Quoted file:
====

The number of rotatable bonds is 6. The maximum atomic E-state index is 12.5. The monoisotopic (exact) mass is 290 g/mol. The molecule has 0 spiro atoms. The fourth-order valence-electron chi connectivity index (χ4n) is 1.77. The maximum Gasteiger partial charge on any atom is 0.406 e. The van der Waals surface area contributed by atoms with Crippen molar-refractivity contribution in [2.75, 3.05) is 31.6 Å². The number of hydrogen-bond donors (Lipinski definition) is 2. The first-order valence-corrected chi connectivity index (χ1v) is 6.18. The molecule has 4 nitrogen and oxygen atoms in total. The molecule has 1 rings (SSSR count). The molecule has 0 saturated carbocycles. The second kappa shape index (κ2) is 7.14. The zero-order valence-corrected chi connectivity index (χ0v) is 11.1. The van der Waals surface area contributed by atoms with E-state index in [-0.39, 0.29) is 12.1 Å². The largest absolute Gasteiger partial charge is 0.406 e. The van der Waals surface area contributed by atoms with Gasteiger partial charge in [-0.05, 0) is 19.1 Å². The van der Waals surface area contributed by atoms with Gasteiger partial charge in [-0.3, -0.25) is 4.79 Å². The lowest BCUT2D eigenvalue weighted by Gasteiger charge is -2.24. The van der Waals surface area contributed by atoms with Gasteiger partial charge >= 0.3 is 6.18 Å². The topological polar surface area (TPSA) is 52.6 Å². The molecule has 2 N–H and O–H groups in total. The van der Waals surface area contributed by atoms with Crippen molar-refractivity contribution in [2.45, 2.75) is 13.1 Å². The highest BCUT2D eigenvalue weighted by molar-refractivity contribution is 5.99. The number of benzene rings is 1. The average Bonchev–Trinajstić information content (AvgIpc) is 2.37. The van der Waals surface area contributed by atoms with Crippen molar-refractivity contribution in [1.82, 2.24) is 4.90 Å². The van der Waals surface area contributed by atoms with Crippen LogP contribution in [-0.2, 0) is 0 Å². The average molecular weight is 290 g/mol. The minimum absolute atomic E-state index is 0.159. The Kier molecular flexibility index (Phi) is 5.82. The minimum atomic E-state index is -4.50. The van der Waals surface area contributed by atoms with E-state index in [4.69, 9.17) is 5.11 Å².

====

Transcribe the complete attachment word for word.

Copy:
The number of rotatable bonds is 6. The maximum atomic E-state index is 12.5. The monoisotopic (exact) mass is 290 g/mol. The molecule has 0 spiro atoms. The fourth-order valence-electron chi connectivity index (χ4n) is 1.77. The maximum Gasteiger partial charge on any atom is 0.406 e. The van der Waals surface area contributed by atoms with Crippen molar-refractivity contribution in [2.75, 3.05) is 31.6 Å². The number of hydrogen-bond donors (Lipinski definition) is 2. The first-order valence-corrected chi connectivity index (χ1v) is 6.18. The molecule has 4 nitrogen and oxygen atoms in total. The molecule has 1 rings (SSSR count). The molecule has 0 saturated carbocycles. The second kappa shape index (κ2) is 7.14. The zero-order valence-corrected chi connectivity index (χ0v) is 11.1. The van der Waals surface area contributed by atoms with E-state index in [-0.39, 0.29) is 12.1 Å². The largest absolute Gasteiger partial charge is 0.406 e. The van der Waals surface area contributed by atoms with Gasteiger partial charge in [-0.05, 0) is 19.1 Å². The van der Waals surface area contributed by atoms with Gasteiger partial charge in [-0.3, -0.25) is 4.79 Å². The lowest BCUT2D eigenvalue weighted by Gasteiger charge is -2.24. The van der Waals surface area contributed by atoms with Gasteiger partial charge >= 0.3 is 6.18 Å². The topological polar surface area (TPSA) is 52.6 Å². The molecule has 2 N–H and O–H groups in total. The van der Waals surface area contributed by atoms with Crippen molar-refractivity contribution in [2.45, 2.75) is 13.1 Å². The highest BCUT2D eigenvalue weighted by molar-refractivity contribution is 5.99. The number of benzene rings is 1. The average Bonchev–Trinajstić information content (AvgIpc) is 2.37. The van der Waals surface area contributed by atoms with Crippen molar-refractivity contribution in [1.82, 2.24) is 4.90 Å². The van der Waals surface area contributed by atoms with Crippen LogP contribution in [-0.2, 0) is 0 Å². The average molecular weight is 290 g/mol. The minimum absolute atomic E-state index is 0.159. The Kier molecular flexibility index (Phi) is 5.82. The minimum atomic E-state index is -4.50. The van der Waals surface area contributed by atoms with E-state index in [4.69, 9.17) is 5.11 Å².